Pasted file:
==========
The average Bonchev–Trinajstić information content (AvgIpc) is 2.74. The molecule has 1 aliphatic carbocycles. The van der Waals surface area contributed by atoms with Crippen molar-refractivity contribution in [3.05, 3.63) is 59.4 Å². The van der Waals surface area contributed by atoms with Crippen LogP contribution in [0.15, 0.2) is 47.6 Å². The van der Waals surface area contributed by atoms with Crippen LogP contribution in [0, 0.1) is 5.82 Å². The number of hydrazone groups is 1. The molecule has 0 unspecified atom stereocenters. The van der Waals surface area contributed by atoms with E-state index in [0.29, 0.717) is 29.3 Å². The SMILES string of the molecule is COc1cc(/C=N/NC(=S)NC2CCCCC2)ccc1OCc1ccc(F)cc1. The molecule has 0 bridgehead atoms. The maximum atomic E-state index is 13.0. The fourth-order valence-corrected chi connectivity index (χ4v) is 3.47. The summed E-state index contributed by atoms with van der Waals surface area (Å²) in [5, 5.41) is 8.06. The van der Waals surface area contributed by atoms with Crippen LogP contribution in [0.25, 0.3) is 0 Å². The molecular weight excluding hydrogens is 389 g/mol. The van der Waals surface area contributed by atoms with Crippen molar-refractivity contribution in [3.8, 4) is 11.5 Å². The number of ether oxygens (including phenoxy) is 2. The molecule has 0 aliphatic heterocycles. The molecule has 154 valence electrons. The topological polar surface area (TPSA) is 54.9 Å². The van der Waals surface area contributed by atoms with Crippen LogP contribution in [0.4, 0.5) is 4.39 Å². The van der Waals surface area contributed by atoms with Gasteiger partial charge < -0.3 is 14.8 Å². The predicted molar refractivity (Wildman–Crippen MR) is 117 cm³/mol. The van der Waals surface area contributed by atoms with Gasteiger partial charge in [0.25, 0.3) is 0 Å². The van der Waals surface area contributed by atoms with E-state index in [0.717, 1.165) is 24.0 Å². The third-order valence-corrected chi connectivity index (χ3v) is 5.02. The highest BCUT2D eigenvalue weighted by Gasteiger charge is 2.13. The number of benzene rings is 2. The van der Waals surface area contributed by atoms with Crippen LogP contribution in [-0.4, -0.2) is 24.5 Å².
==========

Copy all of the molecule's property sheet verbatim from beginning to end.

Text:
The average Bonchev–Trinajstić information content (AvgIpc) is 2.74. The molecule has 1 aliphatic carbocycles. The van der Waals surface area contributed by atoms with Crippen molar-refractivity contribution in [3.05, 3.63) is 59.4 Å². The van der Waals surface area contributed by atoms with Crippen LogP contribution in [0.15, 0.2) is 47.6 Å². The van der Waals surface area contributed by atoms with Crippen LogP contribution in [0, 0.1) is 5.82 Å². The number of hydrazone groups is 1. The molecule has 0 unspecified atom stereocenters. The van der Waals surface area contributed by atoms with E-state index in [0.29, 0.717) is 29.3 Å². The SMILES string of the molecule is COc1cc(/C=N/NC(=S)NC2CCCCC2)ccc1OCc1ccc(F)cc1. The molecule has 0 bridgehead atoms. The maximum atomic E-state index is 13.0. The fourth-order valence-corrected chi connectivity index (χ4v) is 3.47. The summed E-state index contributed by atoms with van der Waals surface area (Å²) in [5, 5.41) is 8.06. The van der Waals surface area contributed by atoms with Crippen LogP contribution in [0.25, 0.3) is 0 Å². The molecular weight excluding hydrogens is 389 g/mol. The van der Waals surface area contributed by atoms with Crippen molar-refractivity contribution in [3.8, 4) is 11.5 Å². The number of ether oxygens (including phenoxy) is 2. The molecule has 0 aliphatic heterocycles. The molecule has 154 valence electrons. The topological polar surface area (TPSA) is 54.9 Å². The van der Waals surface area contributed by atoms with Crippen LogP contribution in [0.4, 0.5) is 4.39 Å². The van der Waals surface area contributed by atoms with Gasteiger partial charge < -0.3 is 14.8 Å². The predicted molar refractivity (Wildman–Crippen MR) is 117 cm³/mol. The van der Waals surface area contributed by atoms with Gasteiger partial charge in [0.25, 0.3) is 0 Å². The van der Waals surface area contributed by atoms with E-state index in [0.717, 1.165) is 24.0 Å². The third-order valence-corrected chi connectivity index (χ3v) is 5.02. The highest BCUT2D eigenvalue weighted by Gasteiger charge is 2.13. The number of benzene rings is 2. The van der Waals surface area contributed by atoms with Crippen LogP contribution in [-0.4, -0.2) is 24.5 Å².